New York

Juan Downey

P.S.1 Contemporary Art Center

By now the forms of TV are powerful as much because of their familiarity as because of their unswervingly simplistic view of things. In Information Withheld, 1983, as in his earlier The Looking Glass, 1981, Juan Downey borrows aspects of the structure of a very familiar TV genre—the cultural documentary—and proceeds to weave through them a

The larger screen of a UNEX sign, the future, dateline 1984, with an opti richly textured argument about a subtle subject—in this case, the ways in which people use signs, and the relationship between signs and art. Moreover, these tapes are the first two parts of a projected series of 13 segments called The Thinking Eye, in which, Downey told me, he intends to examine “how we project order onto space—how we symbolize.”

Downey constructs his argument from a broad range of references, in shots that command attention both for their high degree of craft and for their intuitive connection to the question of signs and symbolization. He begins by presenting the signs on New York fish stores; proceeds to footage of himself in Egypt, asleep in his car, until children wake him to play Luciano Pavarotti on the tape deck; goes into a discussion of the derivation of letter forms from signs for animals; and so on. This collage of evidence is most often presented in a relatively unmediated way, with only environmental sound or music to make clear the significance of a particular scene. In other cases explanatory comments are provided by Downey or others, including art historian Leo Steinberg, who in one section analyzes Michelangelo’s Doni Madonna, 1503, noting that “still pictures are quite likely to keep the mind restless, since they thrive on information withheld.” The autobiographical strain evident in all Downey’s work appears here as well, most pointedly in a scene of a barber shaving a man’s head; in a voice-over Downey describes how, as a boy, getting a haircut would make him vomit. This somewhat irrelevant recollection is connected to the theme of the tape when the barber explains that “in the old country” the red and white stripes of the barber pole signified “blood and bandages.”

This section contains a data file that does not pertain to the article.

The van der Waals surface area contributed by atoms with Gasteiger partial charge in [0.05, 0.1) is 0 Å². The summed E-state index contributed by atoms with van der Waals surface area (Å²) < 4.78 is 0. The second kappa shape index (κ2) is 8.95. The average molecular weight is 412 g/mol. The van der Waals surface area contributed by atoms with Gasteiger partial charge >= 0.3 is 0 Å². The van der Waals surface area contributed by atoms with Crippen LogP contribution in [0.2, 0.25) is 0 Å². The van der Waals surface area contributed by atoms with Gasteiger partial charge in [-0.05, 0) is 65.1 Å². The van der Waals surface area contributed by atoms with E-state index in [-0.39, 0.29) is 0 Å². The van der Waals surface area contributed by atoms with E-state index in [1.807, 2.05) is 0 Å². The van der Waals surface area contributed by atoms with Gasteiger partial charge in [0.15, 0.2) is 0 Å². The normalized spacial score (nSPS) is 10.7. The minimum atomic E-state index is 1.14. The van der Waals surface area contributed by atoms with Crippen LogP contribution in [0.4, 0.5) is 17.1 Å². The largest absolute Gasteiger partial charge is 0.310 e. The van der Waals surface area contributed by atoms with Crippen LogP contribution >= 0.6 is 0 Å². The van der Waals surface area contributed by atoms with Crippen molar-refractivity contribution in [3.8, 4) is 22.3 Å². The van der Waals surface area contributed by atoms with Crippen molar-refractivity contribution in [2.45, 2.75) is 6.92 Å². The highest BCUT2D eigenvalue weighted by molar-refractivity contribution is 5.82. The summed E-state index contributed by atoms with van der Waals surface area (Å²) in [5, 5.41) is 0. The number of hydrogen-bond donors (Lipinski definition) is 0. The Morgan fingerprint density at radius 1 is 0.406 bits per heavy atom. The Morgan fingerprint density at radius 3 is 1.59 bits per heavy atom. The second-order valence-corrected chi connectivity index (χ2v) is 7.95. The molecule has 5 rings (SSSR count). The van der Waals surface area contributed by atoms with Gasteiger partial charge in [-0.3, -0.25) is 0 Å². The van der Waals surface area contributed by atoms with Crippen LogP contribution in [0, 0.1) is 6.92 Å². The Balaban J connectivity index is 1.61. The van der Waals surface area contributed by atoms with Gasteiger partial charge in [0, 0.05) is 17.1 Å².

Revealing his personal relation to his topic in this way serves to further expand the territory of experience that Downey stakes out for himself. Unlike Kenneth Clark and John Berger, who in their TV essays Civilization and Ways of Seeing deal with art as a privileged category of symbolization (whether to exalt it or debunk it), Downey treats it in the context of more mundane things like road signs and advertising. Moreover, he gives his material a degree of autonomy, in many cases allowing scenes to present themselves rather than using them simply to illustrate a text. In most sections there is no narrator to function as a caption to the visuals; even when a narrator does appear, Downey will frequently cut him or her off in mid sentence in the editing.

This disjunctive montage gives Information Withheld a zippy energy, as it leaps around the world (from New York to Egypt to Chile), cutting across habitual categories of thought to link disparate scenes and ideas. The free-form acrobatics of the structure reflect Downey’s intention to present the project as an interactive videodisc; the 28-minute tape is comprised of sequences of a minute or two each, which could be called up by a viewer in any order, using any criterion—at random, by the country in which the scene was shot, by whether or not it has a narrator, and so on. However farsighted it may be to try to anticipate new technology, an unfortunate side effect of Downey’s decision to adopt this bitty structure is that his information never coheres into a larger overall pattern but remains a series of brilliant snippets, which outline the topic but don’t fill it in much. In the tape, this episodic quality is somewhat overcome by the sequence Downey sets up for the individual sections. But the interactive videodisc promises to be essentially a filing system, which will not in itself provide a narrative order capable of helping a viewer understand the information it contains. In its capsulized structure Information Withheld suggests two other TV genres: TV news and, of course, commercials. In these it is not information that is withheld, but meaning.

Charles Hagen